Veritas NetBackup™ Administrator's Guide, Volume II
- NetBackup licensing models and the nbdeployutil utility
- How capacity licensing works
- Creating and viewing the licensing report
- Reviewing a capacity licensing report
- Reconciling the capacity licensing report results
- Reviewing a traditional licensing report
- Reviewing an NEVC licensing report
- Additional configuration
- About dynamic host name and IP addressing
- About busy file processing on UNIX clients
- About the Shared Storage Option
- About configuring the Shared Storage Option in NetBackup
- Viewing SSO summary reports
- About the vm.conf configuration file
- Holds Management
- Menu user interfaces on UNIX
- About the tpconfig device configuration utility
- About the NetBackup Disk Configuration Utility
- Reference topics
- Host name rules
- About reading backup images with nbtar or tar32.exe
- Factors that affect backup time
- NetBackup notify scripts
- Media and device management best practices
- About TapeAlert
- About tape drive cleaning
- How NetBackup reserves drives
- About SCSI persistent reserve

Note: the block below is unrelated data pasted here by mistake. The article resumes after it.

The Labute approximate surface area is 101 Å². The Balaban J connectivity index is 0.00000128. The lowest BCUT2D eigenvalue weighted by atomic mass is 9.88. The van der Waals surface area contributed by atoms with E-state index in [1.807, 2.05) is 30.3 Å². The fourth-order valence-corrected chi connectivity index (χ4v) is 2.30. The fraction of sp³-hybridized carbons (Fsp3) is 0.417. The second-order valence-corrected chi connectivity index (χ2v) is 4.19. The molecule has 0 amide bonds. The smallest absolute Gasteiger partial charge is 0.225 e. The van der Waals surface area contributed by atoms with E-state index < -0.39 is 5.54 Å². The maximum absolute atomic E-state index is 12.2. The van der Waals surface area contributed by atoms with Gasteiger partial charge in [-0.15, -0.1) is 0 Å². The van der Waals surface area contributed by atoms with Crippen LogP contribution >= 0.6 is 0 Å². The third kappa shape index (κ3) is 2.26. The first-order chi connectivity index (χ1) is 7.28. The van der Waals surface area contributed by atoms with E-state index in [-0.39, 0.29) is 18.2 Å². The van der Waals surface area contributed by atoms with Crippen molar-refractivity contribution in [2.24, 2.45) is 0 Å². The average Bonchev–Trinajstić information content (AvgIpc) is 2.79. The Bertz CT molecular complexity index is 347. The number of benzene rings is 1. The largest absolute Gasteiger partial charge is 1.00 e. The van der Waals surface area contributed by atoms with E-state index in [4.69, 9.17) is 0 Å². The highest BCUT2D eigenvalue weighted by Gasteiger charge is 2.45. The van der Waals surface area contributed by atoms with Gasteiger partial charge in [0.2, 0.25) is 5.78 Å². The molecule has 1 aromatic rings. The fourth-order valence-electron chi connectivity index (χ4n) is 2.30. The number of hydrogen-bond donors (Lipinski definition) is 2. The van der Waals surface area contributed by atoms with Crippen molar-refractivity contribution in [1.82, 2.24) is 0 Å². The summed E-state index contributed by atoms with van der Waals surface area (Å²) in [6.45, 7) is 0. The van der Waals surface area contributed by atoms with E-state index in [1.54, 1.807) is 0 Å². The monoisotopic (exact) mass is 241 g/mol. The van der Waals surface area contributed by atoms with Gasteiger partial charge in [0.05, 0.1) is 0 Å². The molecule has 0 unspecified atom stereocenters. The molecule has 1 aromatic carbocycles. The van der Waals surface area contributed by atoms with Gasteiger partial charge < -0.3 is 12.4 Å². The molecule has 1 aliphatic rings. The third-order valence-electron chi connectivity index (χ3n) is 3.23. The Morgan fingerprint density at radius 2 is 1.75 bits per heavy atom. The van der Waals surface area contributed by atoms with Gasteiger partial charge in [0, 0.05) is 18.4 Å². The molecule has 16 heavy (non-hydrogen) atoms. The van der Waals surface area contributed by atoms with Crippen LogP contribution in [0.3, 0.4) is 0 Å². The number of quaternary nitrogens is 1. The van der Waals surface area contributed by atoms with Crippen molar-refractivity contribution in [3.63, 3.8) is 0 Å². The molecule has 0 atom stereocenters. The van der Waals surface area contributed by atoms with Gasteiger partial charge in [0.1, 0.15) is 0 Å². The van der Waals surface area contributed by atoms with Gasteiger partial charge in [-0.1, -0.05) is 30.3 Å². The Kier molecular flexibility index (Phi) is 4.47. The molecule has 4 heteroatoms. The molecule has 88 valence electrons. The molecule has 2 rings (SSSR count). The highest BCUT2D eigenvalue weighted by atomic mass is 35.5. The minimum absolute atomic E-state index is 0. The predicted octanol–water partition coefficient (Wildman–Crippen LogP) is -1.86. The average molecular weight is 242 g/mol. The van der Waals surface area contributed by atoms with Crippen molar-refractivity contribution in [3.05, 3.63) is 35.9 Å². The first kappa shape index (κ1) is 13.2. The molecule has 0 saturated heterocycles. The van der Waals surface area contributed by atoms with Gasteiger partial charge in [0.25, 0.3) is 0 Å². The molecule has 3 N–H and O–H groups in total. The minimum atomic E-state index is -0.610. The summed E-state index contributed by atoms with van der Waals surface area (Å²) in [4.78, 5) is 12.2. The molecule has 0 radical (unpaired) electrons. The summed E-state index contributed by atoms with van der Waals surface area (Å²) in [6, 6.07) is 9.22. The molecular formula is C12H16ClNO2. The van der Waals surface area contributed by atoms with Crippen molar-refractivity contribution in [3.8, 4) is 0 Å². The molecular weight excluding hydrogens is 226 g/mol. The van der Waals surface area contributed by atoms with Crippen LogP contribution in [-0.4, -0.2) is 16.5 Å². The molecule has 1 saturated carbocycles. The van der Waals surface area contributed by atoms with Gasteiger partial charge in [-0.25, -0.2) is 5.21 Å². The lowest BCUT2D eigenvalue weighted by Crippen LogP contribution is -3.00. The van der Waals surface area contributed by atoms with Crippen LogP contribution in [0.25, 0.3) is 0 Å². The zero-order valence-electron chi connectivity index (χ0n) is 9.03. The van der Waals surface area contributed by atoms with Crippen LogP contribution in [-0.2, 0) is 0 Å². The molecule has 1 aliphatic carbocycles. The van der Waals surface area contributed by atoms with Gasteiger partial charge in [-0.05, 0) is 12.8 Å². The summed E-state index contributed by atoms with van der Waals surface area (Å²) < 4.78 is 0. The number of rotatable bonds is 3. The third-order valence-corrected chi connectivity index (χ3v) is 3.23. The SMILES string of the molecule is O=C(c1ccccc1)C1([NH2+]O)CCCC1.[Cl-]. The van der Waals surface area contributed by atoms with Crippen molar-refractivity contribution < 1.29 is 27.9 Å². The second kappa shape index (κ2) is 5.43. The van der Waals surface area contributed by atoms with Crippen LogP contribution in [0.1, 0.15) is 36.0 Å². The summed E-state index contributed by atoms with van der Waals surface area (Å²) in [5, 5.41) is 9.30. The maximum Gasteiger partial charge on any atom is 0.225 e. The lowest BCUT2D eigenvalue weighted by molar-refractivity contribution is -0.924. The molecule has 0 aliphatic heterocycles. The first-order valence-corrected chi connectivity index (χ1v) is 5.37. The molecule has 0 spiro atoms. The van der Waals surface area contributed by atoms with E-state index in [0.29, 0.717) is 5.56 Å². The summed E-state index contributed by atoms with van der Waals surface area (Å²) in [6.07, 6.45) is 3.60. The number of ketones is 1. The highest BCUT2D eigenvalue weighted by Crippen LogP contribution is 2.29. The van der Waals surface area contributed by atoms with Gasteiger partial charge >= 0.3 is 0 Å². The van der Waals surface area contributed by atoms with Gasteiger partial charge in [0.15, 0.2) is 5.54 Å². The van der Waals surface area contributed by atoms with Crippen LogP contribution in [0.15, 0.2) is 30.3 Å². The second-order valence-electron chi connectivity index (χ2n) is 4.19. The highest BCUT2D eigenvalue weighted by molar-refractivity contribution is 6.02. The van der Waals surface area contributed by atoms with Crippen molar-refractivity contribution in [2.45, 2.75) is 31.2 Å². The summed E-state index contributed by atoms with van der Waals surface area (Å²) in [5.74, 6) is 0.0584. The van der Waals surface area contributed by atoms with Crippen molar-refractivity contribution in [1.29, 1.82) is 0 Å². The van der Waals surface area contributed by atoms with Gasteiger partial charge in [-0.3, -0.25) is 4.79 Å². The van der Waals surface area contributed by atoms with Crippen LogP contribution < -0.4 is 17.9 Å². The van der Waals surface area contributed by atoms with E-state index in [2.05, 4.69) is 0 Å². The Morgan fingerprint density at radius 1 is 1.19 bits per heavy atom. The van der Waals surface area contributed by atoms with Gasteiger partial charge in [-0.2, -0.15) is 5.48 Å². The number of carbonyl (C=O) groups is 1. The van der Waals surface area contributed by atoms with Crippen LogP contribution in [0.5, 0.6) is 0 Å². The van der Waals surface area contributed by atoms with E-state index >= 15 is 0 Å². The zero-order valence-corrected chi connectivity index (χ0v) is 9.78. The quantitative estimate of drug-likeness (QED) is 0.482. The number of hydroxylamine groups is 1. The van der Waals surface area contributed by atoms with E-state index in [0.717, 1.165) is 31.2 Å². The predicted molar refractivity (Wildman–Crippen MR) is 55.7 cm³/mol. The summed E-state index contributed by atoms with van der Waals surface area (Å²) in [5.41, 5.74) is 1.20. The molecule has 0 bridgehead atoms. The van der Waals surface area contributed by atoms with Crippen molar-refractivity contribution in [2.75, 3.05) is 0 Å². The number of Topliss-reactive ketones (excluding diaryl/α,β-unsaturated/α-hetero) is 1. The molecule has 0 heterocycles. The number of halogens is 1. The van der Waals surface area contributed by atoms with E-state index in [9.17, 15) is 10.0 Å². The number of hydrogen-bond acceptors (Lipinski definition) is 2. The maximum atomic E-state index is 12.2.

- About the SPC-2 SCSI reserve process
- About checking for data loss
- About checking for tape and driver configuration errors
- How NetBackup selects media
- About selecting media in robots
- About selecting media in standalone drives
- About Tape I/O commands on UNIX
Volume pool and volume group examples
See Figure: Volume pool with multiple volume groups. for an example of one volume pool (named NB_pool) and several volume groups.
You can move volumes between the groups in the robotic library and any groups that are off site. All volumes, however, remain in the same pool.
Media in the same volume pools are in different volume groups. Note that the data is stored on separate volumes by assigning different volume pools. The volumes in a pool can be in more than one physical location and in more than one volume group.
See Figure: Volume groups with multiple volume pools. for examples of how the volumes in the pool NB_pool_dept_1 are spread among the rob_A, standalone1, and off-site volume groups.
These groups also have volumes from more than one pool (though the volumes in each group must all be the same type).You also can configure a scratch pool from which NetBackup can transfer volumes when a volume pool has no media available.
See Figure: Scratch pool example. for an example where the scratch pool is named Scratch_pool. The three robots contain volumes from that pool in addition to those from other pools.
Assume the following sequence of events:
A backup job requires a DLT volume, so NetBackup attempts to assign one from NB_pool_dept_1 in Robot C.
Robot C has no unassigned volumes available in the NB_pool_dept_1 pool.
NetBackup searches the scratch pool for an unassigned DLT volume in Robot C. If a volume is available, NetBackup moves it to NB_pool_dept_1. Otherwise, NetBackup logs a media unavailable status.